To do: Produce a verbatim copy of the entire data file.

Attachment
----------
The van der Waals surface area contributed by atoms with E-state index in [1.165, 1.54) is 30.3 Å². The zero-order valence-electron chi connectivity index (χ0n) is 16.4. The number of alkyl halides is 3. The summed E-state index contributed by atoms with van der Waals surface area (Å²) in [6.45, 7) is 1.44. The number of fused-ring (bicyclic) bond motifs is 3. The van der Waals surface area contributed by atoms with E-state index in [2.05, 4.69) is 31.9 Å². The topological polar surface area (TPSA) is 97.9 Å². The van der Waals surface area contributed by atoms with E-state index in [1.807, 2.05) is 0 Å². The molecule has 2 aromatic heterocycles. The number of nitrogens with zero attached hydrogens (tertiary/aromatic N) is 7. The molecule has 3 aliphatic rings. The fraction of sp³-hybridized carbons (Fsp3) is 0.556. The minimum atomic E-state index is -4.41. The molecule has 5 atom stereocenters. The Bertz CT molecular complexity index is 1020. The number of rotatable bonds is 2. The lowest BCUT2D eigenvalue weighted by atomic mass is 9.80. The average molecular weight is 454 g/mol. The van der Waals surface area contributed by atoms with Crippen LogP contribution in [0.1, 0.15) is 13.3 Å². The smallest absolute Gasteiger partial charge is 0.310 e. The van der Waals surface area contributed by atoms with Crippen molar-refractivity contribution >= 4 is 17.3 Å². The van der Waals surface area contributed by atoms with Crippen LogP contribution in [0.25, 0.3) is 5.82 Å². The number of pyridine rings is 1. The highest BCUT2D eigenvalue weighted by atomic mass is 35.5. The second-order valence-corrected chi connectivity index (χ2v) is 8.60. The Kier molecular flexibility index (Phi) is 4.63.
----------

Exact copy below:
The van der Waals surface area contributed by atoms with E-state index in [1.165, 1.54) is 30.3 Å². The zero-order valence-electron chi connectivity index (χ0n) is 16.4. The number of alkyl halides is 3. The summed E-state index contributed by atoms with van der Waals surface area (Å²) in [6.45, 7) is 1.44. The number of fused-ring (bicyclic) bond motifs is 3. The van der Waals surface area contributed by atoms with E-state index in [2.05, 4.69) is 31.9 Å². The topological polar surface area (TPSA) is 97.9 Å². The van der Waals surface area contributed by atoms with E-state index in [1.807, 2.05) is 0 Å². The molecule has 2 aromatic heterocycles. The number of nitrogens with zero attached hydrogens (tertiary/aromatic N) is 7. The molecule has 3 aliphatic rings. The fraction of sp³-hybridized carbons (Fsp3) is 0.556. The minimum atomic E-state index is -4.41. The molecule has 5 atom stereocenters. The Bertz CT molecular complexity index is 1020. The number of rotatable bonds is 2. The lowest BCUT2D eigenvalue weighted by atomic mass is 9.80. The average molecular weight is 454 g/mol. The van der Waals surface area contributed by atoms with Crippen LogP contribution in [0.1, 0.15) is 13.3 Å². The smallest absolute Gasteiger partial charge is 0.310 e. The van der Waals surface area contributed by atoms with Crippen molar-refractivity contribution >= 4 is 17.3 Å². The van der Waals surface area contributed by atoms with Crippen LogP contribution in [0.25, 0.3) is 5.82 Å². The number of pyridine rings is 1. The highest BCUT2D eigenvalue weighted by atomic mass is 35.5. The second-order valence-corrected chi connectivity index (χ2v) is 8.60. The Kier molecular flexibility index (Phi) is 4.63.